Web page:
Thursday, February 28, 2008

Dun For Good

From the Sacramento Bee (updated story):

Three months after it filed for bankruptcy protection from its thousands of creditors, Granite Bay homebuilder Dunmore Homes says it has begun shutting down its operation and going out of business. In a bankruptcy court filing, the firm's lawyers say Dunmore..."is currently winding down its business and liquidating its assets."

The statement stands in sharp contrast to others in recent months that the builder hoped to emerge intact from its financial struggle and resume building when the real estate market improved.
...
State officials say if Dunmore goes out of business recent home buyers may find no one to honor warranty obligations.
From Roseville & Rocklin Today:
The question, "If they think my home is overpriced, why don’t they offer me something lower?" may be one of the most common heard by real estate agents around the Sacramento area. This seems like a logical seller response to learning that the potential buyer who looked at their home yesterday said, "We liked the house but it was overpriced."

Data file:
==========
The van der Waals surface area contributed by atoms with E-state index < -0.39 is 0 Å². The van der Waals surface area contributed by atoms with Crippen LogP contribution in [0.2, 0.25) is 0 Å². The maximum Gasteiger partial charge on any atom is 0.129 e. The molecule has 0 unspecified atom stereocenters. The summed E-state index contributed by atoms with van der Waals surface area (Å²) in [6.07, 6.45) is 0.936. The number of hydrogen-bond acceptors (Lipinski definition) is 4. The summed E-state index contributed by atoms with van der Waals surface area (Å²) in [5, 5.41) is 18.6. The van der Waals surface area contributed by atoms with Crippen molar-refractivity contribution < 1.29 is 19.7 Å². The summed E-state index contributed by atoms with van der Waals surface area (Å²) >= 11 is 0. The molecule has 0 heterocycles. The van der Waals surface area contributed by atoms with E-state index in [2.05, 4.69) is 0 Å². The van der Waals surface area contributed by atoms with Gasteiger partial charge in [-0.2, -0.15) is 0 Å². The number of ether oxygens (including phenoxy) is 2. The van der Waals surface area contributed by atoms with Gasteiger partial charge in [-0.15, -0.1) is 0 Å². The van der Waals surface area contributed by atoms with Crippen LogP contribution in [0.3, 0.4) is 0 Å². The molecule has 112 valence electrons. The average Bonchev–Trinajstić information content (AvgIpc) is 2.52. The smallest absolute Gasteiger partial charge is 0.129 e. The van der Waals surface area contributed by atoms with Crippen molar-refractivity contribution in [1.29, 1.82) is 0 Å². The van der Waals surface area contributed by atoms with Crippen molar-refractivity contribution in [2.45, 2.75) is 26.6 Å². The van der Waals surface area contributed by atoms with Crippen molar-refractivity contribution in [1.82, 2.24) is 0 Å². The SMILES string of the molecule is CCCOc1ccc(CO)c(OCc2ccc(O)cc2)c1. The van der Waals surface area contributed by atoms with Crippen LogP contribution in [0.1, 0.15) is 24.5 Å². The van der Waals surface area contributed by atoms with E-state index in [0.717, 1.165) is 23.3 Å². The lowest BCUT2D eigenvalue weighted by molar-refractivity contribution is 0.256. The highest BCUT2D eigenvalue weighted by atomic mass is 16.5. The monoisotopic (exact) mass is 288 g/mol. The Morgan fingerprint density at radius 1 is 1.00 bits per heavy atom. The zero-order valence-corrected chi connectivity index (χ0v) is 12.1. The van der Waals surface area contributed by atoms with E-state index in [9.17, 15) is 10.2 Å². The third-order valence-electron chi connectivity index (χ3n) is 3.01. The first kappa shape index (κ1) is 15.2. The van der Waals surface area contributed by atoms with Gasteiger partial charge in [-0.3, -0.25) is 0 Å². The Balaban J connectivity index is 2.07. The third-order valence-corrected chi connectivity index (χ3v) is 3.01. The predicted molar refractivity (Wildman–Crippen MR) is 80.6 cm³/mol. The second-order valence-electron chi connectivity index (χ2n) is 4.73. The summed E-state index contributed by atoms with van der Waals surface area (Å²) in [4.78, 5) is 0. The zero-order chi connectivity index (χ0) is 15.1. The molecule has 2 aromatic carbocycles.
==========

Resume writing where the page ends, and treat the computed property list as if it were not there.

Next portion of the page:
21 comments:

Kip said...

regarding Dunmore:
there was a news story a while back about contractors putting liens homes built by dunmore for the outstanding debts dunmore had when they went bankrupt. The problem is they were putting liens on homes that had already been sold and closed. Anyone have any legal analysis of this? How can the contractors go after assets that no longer belong to Dunmore? What's it's closed it belongs to the buyer.

siflsockpuppet said...

As does the lien, I'm afraid. Same problem that happened when a Sac area pool builder went out of business a year or so ago, leaving customers with half-finished pools and contractor's liens. This is just on a much larger scale.